What this does is take the emphasis off you as the interviewer. Celebrity interviewees often tire of probing personal questions and can quickly grow weary of the meddlesome journalist sitting across from them.
This question also comes with the added bonus of making the interviewee feel special because, for one, you claim to have been talking about the interview in advance, and two, a potentially interested fan is asking the question. Lies, yes, but white ones.
3. We had a long debate in the office yesterday about [newsworthy topic]. What’s your take on it?
Like the second question, this is intended to make the interviewee feel like they are contributing to a lively debate rather than just being grilled by another infernal hack. Throw in a line like, “Some of us thought X, some of us thought Y” for added realism.
4. One of our favorite films in the office here is Anger Management because it seems that not a day goes by without one of us flying off the handle. When was the last time you lost it, and who was your victim?
This question mixes up the dynamic a little, making the question seem valid and culturally relevant.
Simply change the movie title to whatever works for you: “One of our favorite films in the office here is The Wolf of Wall Street because we’re obsessed with the idea of making easy money…” There are a whole number of questions along these lines that you’ll be able to think up if you set aside 30 minutes before your next interview.
Your goal is to be interesting, upbeat, and different (but not annoyingly so), and to make the interviewee feel like they’ve having a conversation.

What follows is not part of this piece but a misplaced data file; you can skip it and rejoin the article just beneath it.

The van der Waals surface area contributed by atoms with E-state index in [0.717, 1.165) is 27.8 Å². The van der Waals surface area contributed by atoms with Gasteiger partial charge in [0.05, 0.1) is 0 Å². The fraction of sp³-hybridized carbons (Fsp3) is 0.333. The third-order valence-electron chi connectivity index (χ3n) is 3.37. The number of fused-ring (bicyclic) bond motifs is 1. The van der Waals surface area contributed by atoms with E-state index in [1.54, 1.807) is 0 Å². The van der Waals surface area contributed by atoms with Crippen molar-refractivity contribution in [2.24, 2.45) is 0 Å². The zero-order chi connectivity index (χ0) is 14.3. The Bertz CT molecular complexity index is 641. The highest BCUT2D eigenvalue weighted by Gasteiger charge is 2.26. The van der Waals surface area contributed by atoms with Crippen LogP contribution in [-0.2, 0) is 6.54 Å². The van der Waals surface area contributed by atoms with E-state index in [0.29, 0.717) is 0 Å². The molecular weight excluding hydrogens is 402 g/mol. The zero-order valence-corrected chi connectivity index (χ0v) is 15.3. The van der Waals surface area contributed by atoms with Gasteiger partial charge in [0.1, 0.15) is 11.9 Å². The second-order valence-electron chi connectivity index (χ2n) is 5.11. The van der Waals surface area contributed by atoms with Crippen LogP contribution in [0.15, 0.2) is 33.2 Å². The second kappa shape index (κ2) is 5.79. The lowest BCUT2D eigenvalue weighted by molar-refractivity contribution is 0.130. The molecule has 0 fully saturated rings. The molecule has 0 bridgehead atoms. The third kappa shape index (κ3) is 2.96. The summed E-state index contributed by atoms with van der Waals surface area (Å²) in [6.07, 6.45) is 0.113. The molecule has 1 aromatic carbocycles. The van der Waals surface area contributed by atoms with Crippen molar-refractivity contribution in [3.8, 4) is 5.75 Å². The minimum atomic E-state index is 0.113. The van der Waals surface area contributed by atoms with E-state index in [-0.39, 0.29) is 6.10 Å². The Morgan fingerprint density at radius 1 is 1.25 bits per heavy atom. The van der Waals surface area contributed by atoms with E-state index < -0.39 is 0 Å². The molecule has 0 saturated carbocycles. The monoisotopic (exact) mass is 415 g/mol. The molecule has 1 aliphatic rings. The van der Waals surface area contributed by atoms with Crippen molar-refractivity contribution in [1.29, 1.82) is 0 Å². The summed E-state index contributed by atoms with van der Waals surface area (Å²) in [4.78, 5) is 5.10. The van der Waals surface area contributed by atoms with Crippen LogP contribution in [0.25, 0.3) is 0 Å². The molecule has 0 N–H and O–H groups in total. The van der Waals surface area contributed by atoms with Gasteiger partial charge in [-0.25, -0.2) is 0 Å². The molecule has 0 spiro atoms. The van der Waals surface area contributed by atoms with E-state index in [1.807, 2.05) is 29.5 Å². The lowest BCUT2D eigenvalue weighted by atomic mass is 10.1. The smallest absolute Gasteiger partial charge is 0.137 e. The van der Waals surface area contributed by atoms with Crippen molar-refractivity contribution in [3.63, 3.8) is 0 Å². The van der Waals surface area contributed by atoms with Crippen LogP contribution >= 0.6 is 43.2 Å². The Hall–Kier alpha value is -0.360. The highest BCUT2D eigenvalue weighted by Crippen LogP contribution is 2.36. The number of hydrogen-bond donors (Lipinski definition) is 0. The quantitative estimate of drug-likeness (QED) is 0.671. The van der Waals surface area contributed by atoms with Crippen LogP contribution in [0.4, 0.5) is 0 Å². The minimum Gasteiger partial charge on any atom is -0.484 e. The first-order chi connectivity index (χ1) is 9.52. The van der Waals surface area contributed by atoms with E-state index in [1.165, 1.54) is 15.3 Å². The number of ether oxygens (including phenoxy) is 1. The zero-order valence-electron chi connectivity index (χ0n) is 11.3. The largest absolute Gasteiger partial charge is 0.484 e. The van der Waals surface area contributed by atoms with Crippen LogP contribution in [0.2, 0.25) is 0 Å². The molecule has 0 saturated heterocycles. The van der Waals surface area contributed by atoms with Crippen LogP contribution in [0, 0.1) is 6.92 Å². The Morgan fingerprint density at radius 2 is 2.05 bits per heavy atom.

5. Finally, could you beat George Bush in a fistfight?
I once asked Al Gore this question. Silly questions can make for a great finale, and—as an exception to what I wrote earlier—are one of the few “closed” questions you actually want to bring up. It’s smart to one up your sleeve that has been tailored to whomever you are interviewing, but keep in mind the intention is not to insult or annoy.
All you’re hoping for is a simple “no” that will make for a fun ending to the article. The mild impertinence of the question also helps end things on a bit of a high.
If you’re interested, Mr. Gore actually had more to offer than just “no.” He looked up, smiled, and said, “Well it’s certainly tempting to contemplate that question, but I think, as the vernacular would have it, I’m going to not go there.” Just that one line made for a very memorable addition to the article, and I’m glad I asked him.
A final thought: Make sure you adapt all of this advice to fit the tone of the publication you’re working for. Question five, for example, should not be plucked from the hat during an interview focusing on sensitive topics.
But there is, I hope, food for thought here no matter the circumstance. With a bit of effort we can all do better than hitting our poor interviewees with predictable and uninspiring questions. Additionally, a cheerful, friendly manner will usually help create a temporary bond between you and the bored millionaire on the other side of the table.
Trust me, with a smile on your face, you can get away with asking most questions.